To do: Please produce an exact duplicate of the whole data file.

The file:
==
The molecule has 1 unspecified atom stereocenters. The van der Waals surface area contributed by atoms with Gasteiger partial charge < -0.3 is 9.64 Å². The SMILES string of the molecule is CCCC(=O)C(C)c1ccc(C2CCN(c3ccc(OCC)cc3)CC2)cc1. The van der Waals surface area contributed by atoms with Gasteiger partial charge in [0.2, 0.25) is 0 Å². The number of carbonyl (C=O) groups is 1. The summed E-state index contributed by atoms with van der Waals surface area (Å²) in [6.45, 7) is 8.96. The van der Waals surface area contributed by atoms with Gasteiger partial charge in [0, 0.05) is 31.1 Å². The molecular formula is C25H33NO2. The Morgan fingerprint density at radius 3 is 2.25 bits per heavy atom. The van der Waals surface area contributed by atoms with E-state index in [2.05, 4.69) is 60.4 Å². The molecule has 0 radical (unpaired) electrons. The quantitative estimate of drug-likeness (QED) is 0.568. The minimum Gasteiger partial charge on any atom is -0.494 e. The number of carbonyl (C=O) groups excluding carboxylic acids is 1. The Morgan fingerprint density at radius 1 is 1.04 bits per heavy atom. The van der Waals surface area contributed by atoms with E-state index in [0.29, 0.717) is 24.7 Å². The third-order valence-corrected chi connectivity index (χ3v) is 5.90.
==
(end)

The molecule has 1 unspecified atom stereocenters. The van der Waals surface area contributed by atoms with Gasteiger partial charge < -0.3 is 9.64 Å². The SMILES string of the molecule is CCCC(=O)C(C)c1ccc(C2CCN(c3ccc(OCC)cc3)CC2)cc1. The van der Waals surface area contributed by atoms with Gasteiger partial charge in [0.2, 0.25) is 0 Å². The number of carbonyl (C=O) groups is 1. The summed E-state index contributed by atoms with van der Waals surface area (Å²) in [6.45, 7) is 8.96. The van der Waals surface area contributed by atoms with Gasteiger partial charge in [0, 0.05) is 31.1 Å². The molecular formula is C25H33NO2. The Morgan fingerprint density at radius 3 is 2.25 bits per heavy atom. The van der Waals surface area contributed by atoms with E-state index in [2.05, 4.69) is 60.4 Å². The molecule has 0 radical (unpaired) electrons. The quantitative estimate of drug-likeness (QED) is 0.568. The minimum Gasteiger partial charge on any atom is -0.494 e. The number of carbonyl (C=O) groups excluding carboxylic acids is 1. The Morgan fingerprint density at radius 1 is 1.04 bits per heavy atom. The van der Waals surface area contributed by atoms with E-state index in [0.29, 0.717) is 24.7 Å². The third-order valence-corrected chi connectivity index (χ3v) is 5.90.